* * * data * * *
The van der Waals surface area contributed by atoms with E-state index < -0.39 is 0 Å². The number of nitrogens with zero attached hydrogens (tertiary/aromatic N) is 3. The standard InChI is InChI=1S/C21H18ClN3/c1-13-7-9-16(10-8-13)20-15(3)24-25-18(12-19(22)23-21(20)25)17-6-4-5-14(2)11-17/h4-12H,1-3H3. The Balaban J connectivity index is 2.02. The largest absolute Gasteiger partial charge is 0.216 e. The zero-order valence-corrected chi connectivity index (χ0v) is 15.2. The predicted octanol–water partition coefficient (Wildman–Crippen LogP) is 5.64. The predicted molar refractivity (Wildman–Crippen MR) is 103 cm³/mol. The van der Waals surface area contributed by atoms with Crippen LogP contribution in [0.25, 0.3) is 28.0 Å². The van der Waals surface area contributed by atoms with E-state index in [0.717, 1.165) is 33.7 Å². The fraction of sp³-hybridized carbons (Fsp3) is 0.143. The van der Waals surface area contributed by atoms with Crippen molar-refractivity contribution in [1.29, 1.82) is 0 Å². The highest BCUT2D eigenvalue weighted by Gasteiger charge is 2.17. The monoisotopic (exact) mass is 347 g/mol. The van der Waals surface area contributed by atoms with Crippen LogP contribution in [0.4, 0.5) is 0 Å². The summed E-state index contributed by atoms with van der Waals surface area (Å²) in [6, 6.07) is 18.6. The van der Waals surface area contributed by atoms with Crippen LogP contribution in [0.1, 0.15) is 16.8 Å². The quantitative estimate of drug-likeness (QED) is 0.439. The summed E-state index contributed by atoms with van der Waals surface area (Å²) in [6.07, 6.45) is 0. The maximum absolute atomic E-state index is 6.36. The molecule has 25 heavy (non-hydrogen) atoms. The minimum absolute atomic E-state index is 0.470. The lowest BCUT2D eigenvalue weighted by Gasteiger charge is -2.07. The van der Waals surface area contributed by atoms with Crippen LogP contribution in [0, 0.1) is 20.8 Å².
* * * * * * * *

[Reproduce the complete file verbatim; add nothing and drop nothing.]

The van der Waals surface area contributed by atoms with E-state index < -0.39 is 0 Å². The number of nitrogens with zero attached hydrogens (tertiary/aromatic N) is 3. The standard InChI is InChI=1S/C21H18ClN3/c1-13-7-9-16(10-8-13)20-15(3)24-25-18(12-19(22)23-21(20)25)17-6-4-5-14(2)11-17/h4-12H,1-3H3. The Balaban J connectivity index is 2.02. The largest absolute Gasteiger partial charge is 0.216 e. The zero-order valence-corrected chi connectivity index (χ0v) is 15.2. The predicted octanol–water partition coefficient (Wildman–Crippen LogP) is 5.64. The predicted molar refractivity (Wildman–Crippen MR) is 103 cm³/mol. The van der Waals surface area contributed by atoms with Crippen LogP contribution in [0.25, 0.3) is 28.0 Å². The van der Waals surface area contributed by atoms with E-state index in [0.717, 1.165) is 33.7 Å². The fraction of sp³-hybridized carbons (Fsp3) is 0.143. The van der Waals surface area contributed by atoms with Crippen molar-refractivity contribution in [1.29, 1.82) is 0 Å². The highest BCUT2D eigenvalue weighted by Gasteiger charge is 2.17. The monoisotopic (exact) mass is 347 g/mol. The van der Waals surface area contributed by atoms with Crippen LogP contribution in [0.4, 0.5) is 0 Å². The summed E-state index contributed by atoms with van der Waals surface area (Å²) in [6, 6.07) is 18.6. The van der Waals surface area contributed by atoms with Crippen LogP contribution in [0.1, 0.15) is 16.8 Å². The quantitative estimate of drug-likeness (QED) is 0.439. The summed E-state index contributed by atoms with van der Waals surface area (Å²) in [6.07, 6.45) is 0. The maximum absolute atomic E-state index is 6.36. The molecule has 25 heavy (non-hydrogen) atoms. The minimum absolute atomic E-state index is 0.470. The lowest BCUT2D eigenvalue weighted by Gasteiger charge is -2.07. The van der Waals surface area contributed by atoms with Crippen LogP contribution in [0, 0.1) is 20.8 Å².